Ruth Bader Ginsburg re­calls ca­reer

Record Observer - - Community - By DOUG BISHOP dbishop@kibay­

QUEEN­STOWN — Ruth Bader Ginsburg, one of nine jus­tices on the U.S. Supreme Court, spoke Wed­nes­day night, May 24, at the Wye Fel­lows speaker se­ries at the Aspen In­sti­tute in Queen­stown.

About 200 peo­ple at­tended the talk, which was for in­vited guests only, and en­joyed lis­ten­ing to Ginsburg speak about her dis­tin­guished ca­reer in law and an­swer ques­tions. Ginsburg’s lat­est book, “My Own Words,” also was on sale at the event.

Ginsburg and event mod­er­a­tor El­liott Gerson, Aspen’s ex­ec­u­tive vice pres­i­dent, were in­tro­duced by Merly Chertoff, di­rec­tor of the in­sti­tute’s Jus­tice and So­ci­ety Pro­gram. Chertoff de­scribed Ginsburg as “an in­ter­net sen­sa­tion” and “the Thur­good Mar­shall of women’s is­sues.”

“You may feel you’re in the pres­ence of a rock star!” she said.

Or per­haps a movie star? It was an­nounced a movie is be­ing made next year in which Ginsburg will be por­trayed by ac­tress Natalie Port­man.

Ginsburg was born March 15, 1933, in Brook­lyn, N.Y., to a work­ing-class fam­ily. Her mother, Celia Bader, who worked in a gar­ment fac­tory to help pay for her brother’s col­lege ed­u­ca­tion, was of par­tic­u­lar in­flu­ence, teach­ing her daugh­ter the value of in­de­pen­dence and a good ed­u­ca­tion.

A fa­mous Ginsburg quote high­lighted this: “My mother told me to be a lady. And to her, that meant be your own per­son, be in­de­pen­dent.”

Sadly, her mother died af­ter a long strug­gle with cancer the day be­fore the fu­ture Supreme Court jus­tice grad­u­ated from high school.

“My mother was a pow­er­ful in­flu­ence. She made me toe the line. If I didn’t have a per­fect re­port card, she showed her dis­ap­point­ment,” Ginsburg said.

She went on to grad­u­ate first in her class at Cor­nell Univer­sity in 1954 with a bach­e­lor’s de­gree in gov­ern­ment. In the mid-1950s, she went to Har­vard Law School as one of nine fe­males in a class of 500 law stu­dents where women were chided by the law dean for tak­ing the places of qual­i­fied males. Even­tu­ally, Ginsburg be­came the first fe­male mem­ber of the pres­ti­gious Har­vard Law Re­view.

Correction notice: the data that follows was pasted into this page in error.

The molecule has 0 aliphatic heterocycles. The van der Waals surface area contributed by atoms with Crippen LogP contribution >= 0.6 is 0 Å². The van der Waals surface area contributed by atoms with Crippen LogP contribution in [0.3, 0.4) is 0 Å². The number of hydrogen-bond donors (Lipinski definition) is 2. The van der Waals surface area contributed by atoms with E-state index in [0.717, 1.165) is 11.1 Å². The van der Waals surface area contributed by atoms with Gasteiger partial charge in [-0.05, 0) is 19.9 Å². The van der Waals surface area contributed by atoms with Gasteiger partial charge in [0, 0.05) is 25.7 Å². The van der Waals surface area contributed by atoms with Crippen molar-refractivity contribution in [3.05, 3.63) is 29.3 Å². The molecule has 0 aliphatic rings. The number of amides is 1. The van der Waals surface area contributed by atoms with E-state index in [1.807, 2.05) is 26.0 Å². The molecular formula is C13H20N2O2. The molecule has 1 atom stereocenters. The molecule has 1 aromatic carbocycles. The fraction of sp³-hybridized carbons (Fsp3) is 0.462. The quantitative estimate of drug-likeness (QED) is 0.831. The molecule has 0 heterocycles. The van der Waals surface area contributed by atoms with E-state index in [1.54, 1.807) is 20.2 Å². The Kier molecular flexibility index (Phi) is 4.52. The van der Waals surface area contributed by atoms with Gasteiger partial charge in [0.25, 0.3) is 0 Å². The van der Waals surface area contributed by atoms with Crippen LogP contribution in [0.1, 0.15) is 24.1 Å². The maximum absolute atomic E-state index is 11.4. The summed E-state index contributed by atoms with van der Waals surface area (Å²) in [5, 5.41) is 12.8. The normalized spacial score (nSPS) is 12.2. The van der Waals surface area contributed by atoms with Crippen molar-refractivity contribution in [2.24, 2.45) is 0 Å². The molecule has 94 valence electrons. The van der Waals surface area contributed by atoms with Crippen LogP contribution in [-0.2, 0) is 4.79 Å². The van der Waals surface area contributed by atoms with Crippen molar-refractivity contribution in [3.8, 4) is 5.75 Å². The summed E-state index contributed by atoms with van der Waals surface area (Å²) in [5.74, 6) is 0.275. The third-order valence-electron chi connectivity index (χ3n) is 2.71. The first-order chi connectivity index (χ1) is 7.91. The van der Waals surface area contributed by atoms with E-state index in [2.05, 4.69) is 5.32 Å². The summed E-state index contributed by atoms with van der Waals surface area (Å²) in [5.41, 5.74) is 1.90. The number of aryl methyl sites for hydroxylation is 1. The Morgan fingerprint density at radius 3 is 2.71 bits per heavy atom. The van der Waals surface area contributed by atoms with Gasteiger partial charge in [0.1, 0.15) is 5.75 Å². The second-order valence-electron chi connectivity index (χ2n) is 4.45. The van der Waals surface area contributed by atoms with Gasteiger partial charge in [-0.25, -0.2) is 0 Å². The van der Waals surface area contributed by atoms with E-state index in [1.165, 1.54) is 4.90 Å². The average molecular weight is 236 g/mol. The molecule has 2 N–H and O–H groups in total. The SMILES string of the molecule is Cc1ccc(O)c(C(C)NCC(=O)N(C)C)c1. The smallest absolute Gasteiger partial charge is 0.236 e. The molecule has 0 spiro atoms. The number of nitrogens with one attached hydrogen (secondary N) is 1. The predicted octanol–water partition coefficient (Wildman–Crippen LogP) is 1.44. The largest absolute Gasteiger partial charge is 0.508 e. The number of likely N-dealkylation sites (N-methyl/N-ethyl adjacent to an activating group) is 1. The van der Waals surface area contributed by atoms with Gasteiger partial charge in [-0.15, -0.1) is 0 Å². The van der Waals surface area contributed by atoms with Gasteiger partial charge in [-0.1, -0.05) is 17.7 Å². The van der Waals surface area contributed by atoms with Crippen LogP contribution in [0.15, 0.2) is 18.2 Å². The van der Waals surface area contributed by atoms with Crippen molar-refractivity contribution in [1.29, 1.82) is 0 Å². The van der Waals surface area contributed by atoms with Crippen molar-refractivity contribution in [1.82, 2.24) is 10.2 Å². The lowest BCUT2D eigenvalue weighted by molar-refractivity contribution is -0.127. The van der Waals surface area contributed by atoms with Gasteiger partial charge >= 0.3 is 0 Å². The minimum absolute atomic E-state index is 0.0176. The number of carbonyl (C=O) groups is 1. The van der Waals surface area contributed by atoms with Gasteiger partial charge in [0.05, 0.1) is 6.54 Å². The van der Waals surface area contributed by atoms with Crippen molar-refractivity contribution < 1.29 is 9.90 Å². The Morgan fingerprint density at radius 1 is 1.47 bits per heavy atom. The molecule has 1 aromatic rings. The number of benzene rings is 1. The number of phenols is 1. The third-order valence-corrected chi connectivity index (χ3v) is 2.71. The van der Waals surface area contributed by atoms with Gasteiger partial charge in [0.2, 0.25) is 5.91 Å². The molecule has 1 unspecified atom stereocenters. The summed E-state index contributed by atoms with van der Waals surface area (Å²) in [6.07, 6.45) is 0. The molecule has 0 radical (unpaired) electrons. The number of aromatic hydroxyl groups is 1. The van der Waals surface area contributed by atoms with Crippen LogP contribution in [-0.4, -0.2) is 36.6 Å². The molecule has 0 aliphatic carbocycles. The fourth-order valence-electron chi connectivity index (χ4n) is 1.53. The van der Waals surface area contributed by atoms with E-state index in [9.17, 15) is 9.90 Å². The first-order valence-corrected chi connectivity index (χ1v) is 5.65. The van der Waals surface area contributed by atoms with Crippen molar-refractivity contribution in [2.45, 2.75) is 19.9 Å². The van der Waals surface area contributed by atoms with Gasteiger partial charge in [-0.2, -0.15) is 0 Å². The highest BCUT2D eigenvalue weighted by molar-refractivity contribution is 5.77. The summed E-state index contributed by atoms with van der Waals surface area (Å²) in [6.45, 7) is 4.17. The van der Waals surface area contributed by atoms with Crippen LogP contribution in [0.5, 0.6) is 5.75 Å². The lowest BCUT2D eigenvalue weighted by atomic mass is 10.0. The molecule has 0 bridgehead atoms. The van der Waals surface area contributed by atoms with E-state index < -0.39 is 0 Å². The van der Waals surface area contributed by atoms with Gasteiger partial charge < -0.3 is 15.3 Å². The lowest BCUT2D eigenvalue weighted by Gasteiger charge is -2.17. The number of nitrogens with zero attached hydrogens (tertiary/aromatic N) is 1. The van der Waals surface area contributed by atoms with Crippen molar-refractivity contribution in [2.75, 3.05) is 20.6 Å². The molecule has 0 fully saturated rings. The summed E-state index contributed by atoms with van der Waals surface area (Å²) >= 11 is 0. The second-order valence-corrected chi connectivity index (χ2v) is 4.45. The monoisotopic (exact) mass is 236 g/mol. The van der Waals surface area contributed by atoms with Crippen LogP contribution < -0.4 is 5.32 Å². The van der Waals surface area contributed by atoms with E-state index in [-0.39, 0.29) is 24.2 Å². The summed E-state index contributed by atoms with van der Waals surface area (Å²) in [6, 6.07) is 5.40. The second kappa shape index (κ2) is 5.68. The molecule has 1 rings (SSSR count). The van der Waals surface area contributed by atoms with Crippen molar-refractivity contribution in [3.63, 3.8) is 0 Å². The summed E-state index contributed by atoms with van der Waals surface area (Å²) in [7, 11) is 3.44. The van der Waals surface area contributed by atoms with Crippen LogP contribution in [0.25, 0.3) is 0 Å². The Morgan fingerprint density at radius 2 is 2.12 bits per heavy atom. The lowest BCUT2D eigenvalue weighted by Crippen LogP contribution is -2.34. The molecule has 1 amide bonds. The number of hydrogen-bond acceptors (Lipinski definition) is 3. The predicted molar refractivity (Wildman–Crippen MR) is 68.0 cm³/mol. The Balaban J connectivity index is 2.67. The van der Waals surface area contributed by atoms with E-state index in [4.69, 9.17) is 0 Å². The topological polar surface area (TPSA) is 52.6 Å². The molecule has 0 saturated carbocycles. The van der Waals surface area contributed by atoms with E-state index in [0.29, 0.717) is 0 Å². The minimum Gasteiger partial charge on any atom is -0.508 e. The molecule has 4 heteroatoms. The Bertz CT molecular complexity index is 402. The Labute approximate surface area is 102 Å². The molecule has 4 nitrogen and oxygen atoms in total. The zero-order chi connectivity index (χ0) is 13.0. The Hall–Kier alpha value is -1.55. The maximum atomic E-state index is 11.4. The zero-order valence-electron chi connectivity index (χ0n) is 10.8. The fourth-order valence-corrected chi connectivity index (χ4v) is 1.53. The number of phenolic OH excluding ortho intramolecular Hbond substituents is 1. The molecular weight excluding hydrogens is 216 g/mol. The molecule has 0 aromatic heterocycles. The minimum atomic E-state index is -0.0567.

She taught at Rut­gers Univer­sity Law School and then at Columbia, where she be­came the school’s first fe­male tenured pro­fes­sor.

Dur­ing the 1970s, she be­came di­rec­tor of the Women’s Rights Project for the Amer­i­can Civil Lib­er­ties Union, for which she ar­gued six land­mark cases on gen­der equal­ity be­fore the U.S. Supreme Court.

In 1980, Pres­i­dent Jimmy Carter ap­pointed Ginsburg to the U.S. Court of Ap­peals of the Dis­trict of Columbia. She cred­ited Carter for be­ing the first pres­i­dent to open the door to fed­eral judge­ships for women.

“Pres­i­dent Carter ap­pointed 25 women to be fed­eral judges, 11 of those to the U.S. Courts of Ap­peals, which I was one of those,” Ginsburg said.

In 1993, Pres­i­dent Bill Clin­ton se­lected her to be on the U.S. Supreme Court, and she was con­firmed by a vote of 96-3 in the U.S. Se­nate.

“Sen. Or­rin Hatch of Utah was one of my big­gest sup­port­ers dur­ing the con­fir­ma­tion hear­ings, to many peo­ple’s sur­prise,” she said.

She is con­sid­ered part of the Supreme Court’s mod­er­ate-lib­eral bloc, pre­sent­ing a strong voice in fa­vor of gen­der equal­ity, the rights of work­ers and the sep­a­ra­tion of church and state.

One of the first ques­tions asked of her by mod­er­a­tor Gerson was about how well she worked with the late Jus­tice An­tonin Scalia. Scalia and Ginsburg of­ten dis­agreed on many court de­ci­sions.

“He made me laugh, and we both loved opera,” Ginsburg said. “He told me fre­quently, ‘You’d be more per­sua­sive if you’d just tone your ar­gu­ments down.’ Of course, that would never hap­pen!”

As for work­ing with the other jus­tices, Ginsburg said, “We are all one in our rev­er­ence for the Con­sti­tu­tion.”

She said some­one once asked her, “How can you work with Jus­tice Scalia since he is your en­emy/op­po­nent?” She replied, “No, he’s my friend.”

One of her fa­mous quotes again reaf­firms her be­lief that the Supreme Court jus­tices all re­vere the Con­sti­tu­tion and sim­ply have dif­fer­ent in­ter­pre­ta­tions: “You can dis­agree with­out be­ing dis­agree­able.”

Ginsburg shared her opin­ion


About 200 guest are in­vited Wed­nes­day evening, May 24, to an event fea­tur­ing Supreme Court Jus­tice Ruth Bader Ginsburg at the Aspen In­sti­tute in Queen­stown.


Supreme Court Jus­tice Ruth Bader Ginsburg an­swers ques­tions Wed­nes­day evening, May 24, at the Aspen In­sti­tute in Queen­stown.

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